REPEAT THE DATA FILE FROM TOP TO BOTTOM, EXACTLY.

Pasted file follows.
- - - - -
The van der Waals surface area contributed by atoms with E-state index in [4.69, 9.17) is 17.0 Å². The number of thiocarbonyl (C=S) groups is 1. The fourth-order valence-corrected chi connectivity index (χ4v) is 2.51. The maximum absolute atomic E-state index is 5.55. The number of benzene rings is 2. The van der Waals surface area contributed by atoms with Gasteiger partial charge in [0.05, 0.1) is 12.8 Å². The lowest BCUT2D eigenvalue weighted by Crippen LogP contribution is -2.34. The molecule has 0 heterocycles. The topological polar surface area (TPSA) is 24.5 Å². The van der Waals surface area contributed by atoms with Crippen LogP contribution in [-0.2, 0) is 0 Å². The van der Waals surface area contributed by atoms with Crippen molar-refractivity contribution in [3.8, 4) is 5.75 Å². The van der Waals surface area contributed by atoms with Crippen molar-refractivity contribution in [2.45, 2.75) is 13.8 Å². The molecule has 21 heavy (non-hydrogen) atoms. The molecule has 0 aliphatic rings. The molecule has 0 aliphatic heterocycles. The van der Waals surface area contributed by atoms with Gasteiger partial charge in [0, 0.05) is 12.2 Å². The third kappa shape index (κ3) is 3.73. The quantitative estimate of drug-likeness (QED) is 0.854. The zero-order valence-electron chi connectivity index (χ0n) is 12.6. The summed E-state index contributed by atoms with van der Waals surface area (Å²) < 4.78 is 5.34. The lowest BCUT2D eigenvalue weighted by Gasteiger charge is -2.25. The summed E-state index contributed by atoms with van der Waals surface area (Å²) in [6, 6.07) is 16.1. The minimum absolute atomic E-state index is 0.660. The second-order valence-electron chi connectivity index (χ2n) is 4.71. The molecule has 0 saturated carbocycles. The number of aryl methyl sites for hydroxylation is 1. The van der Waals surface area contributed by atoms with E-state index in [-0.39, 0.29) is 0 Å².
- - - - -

The van der Waals surface area contributed by atoms with E-state index in [4.69, 9.17) is 17.0 Å². The number of thiocarbonyl (C=S) groups is 1. The fourth-order valence-corrected chi connectivity index (χ4v) is 2.51. The maximum absolute atomic E-state index is 5.55. The number of benzene rings is 2. The van der Waals surface area contributed by atoms with Gasteiger partial charge in [0.05, 0.1) is 12.8 Å². The lowest BCUT2D eigenvalue weighted by Crippen LogP contribution is -2.34. The molecule has 0 heterocycles. The topological polar surface area (TPSA) is 24.5 Å². The van der Waals surface area contributed by atoms with Crippen LogP contribution in [-0.2, 0) is 0 Å². The van der Waals surface area contributed by atoms with Crippen molar-refractivity contribution in [3.8, 4) is 5.75 Å². The van der Waals surface area contributed by atoms with Crippen molar-refractivity contribution in [2.45, 2.75) is 13.8 Å². The molecule has 21 heavy (non-hydrogen) atoms. The molecule has 0 aliphatic rings. The molecule has 0 aliphatic heterocycles. The van der Waals surface area contributed by atoms with Gasteiger partial charge in [0, 0.05) is 12.2 Å². The third kappa shape index (κ3) is 3.73. The quantitative estimate of drug-likeness (QED) is 0.854. The zero-order valence-electron chi connectivity index (χ0n) is 12.6. The summed E-state index contributed by atoms with van der Waals surface area (Å²) < 4.78 is 5.34. The lowest BCUT2D eigenvalue weighted by Gasteiger charge is -2.25. The summed E-state index contributed by atoms with van der Waals surface area (Å²) in [6, 6.07) is 16.1. The minimum absolute atomic E-state index is 0.660. The second-order valence-electron chi connectivity index (χ2n) is 4.71. The molecule has 0 saturated carbocycles. The number of aryl methyl sites for hydroxylation is 1. The van der Waals surface area contributed by atoms with E-state index in [-0.39, 0.29) is 0 Å².